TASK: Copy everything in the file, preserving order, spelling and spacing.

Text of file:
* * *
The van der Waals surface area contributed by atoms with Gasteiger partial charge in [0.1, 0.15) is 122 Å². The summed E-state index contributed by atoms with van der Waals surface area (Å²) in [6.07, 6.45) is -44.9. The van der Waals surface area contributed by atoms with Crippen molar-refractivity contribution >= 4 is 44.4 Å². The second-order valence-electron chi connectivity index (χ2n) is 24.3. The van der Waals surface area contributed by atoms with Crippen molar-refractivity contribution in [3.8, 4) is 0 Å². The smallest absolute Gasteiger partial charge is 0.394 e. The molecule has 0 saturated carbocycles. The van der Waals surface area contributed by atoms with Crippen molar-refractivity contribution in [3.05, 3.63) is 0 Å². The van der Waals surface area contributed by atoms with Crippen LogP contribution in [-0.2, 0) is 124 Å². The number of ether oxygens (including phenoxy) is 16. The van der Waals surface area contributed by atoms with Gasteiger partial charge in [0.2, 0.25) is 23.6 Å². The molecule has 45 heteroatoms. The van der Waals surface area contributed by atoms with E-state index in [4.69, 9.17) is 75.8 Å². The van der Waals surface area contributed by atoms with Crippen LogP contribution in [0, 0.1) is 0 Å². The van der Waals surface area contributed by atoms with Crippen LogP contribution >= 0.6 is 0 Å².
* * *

The van der Waals surface area contributed by atoms with Gasteiger partial charge in [0.1, 0.15) is 122 Å². The summed E-state index contributed by atoms with van der Waals surface area (Å²) in [6.07, 6.45) is -44.9. The van der Waals surface area contributed by atoms with Crippen molar-refractivity contribution >= 4 is 44.4 Å². The second-order valence-electron chi connectivity index (χ2n) is 24.3. The van der Waals surface area contributed by atoms with Crippen molar-refractivity contribution in [3.8, 4) is 0 Å². The smallest absolute Gasteiger partial charge is 0.394 e. The molecule has 0 saturated carbocycles. The van der Waals surface area contributed by atoms with Crippen molar-refractivity contribution in [3.05, 3.63) is 0 Å². The van der Waals surface area contributed by atoms with Crippen LogP contribution in [-0.2, 0) is 124 Å². The number of ether oxygens (including phenoxy) is 16. The van der Waals surface area contributed by atoms with Gasteiger partial charge in [0.2, 0.25) is 23.6 Å². The molecule has 45 heteroatoms. The van der Waals surface area contributed by atoms with E-state index in [4.69, 9.17) is 75.8 Å². The van der Waals surface area contributed by atoms with Crippen LogP contribution in [0, 0.1) is 0 Å². The van der Waals surface area contributed by atoms with Crippen LogP contribution >= 0.6 is 0 Å².